“You're not very polite,” I said, “to offer to tell a story, and then go to sleep before you finish it.”

“Look out for number one, my boy,” said Dandy, with a yawn; “for if you don't, no one else will,” and he shut his eyes and was fast asleep in a few minutes.

I sat and looked at him. What a handsome, good-natured, worthless dog he was. A few days later, he told me the rest of his history. After a great many wanderings, he happened home one day just as his master's yacht was going to sail, and they chained him up till they went on board, so that he could be an amusement on the passage to Fairport.

It was in November that Dandy came to us, and he stayed all winter. He made fun of the Morrises all the time, and said they had a dull, poky, old house, and he only stayed because Miss Laura was nursing him. He had a little sore on his back that she soon found out was mange. Her father said it was a bad disease for dogs to have, and Dandy had better be shot; but she begged so hard for his life, and said she would cure him in a few weeks that she was allowed to keep him. Dandy wasn't capable of getting really angry, but he was as disturbed about having this disease as he could be about anything. He said that he had got it from a little, mangy dog, that he had played with a few weeks before. He was only with the dog a little while, and didn't think he would take it, but it seemed he knew what an easy thing it was to get.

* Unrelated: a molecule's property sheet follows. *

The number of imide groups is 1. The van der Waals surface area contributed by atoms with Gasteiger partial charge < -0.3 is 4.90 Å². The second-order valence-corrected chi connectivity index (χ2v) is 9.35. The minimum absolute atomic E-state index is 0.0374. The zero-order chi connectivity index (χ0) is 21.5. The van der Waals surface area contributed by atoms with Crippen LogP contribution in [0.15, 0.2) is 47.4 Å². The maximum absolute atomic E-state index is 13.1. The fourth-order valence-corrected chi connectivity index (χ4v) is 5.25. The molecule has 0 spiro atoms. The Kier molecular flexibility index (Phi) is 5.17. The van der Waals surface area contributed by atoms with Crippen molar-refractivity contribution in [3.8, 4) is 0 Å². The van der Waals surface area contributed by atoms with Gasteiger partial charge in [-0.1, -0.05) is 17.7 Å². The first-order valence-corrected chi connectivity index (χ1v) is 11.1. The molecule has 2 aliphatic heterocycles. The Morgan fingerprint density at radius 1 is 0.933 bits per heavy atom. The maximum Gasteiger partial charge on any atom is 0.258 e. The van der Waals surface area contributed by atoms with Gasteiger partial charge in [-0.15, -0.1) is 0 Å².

Until he got well he was separated from us. Miss Laura kept him up in the loft with the rabbits, where we could not go; and the boys ran him around the garden for exercise. She tried all kinds of cures for him, and I heard her say that although it was a skin disease, his blood must be purified. She gave him some of the pills that she made out of sulphur and butter for Jim, and Billy, and me, to keep our coats silky and smooth. When they didn't cure him, she gave him a few drops of arsenic every day, and washed the sore, and, indeed his whole body, with tobacco water or carbolic soap. It was the tobacco water that cured him.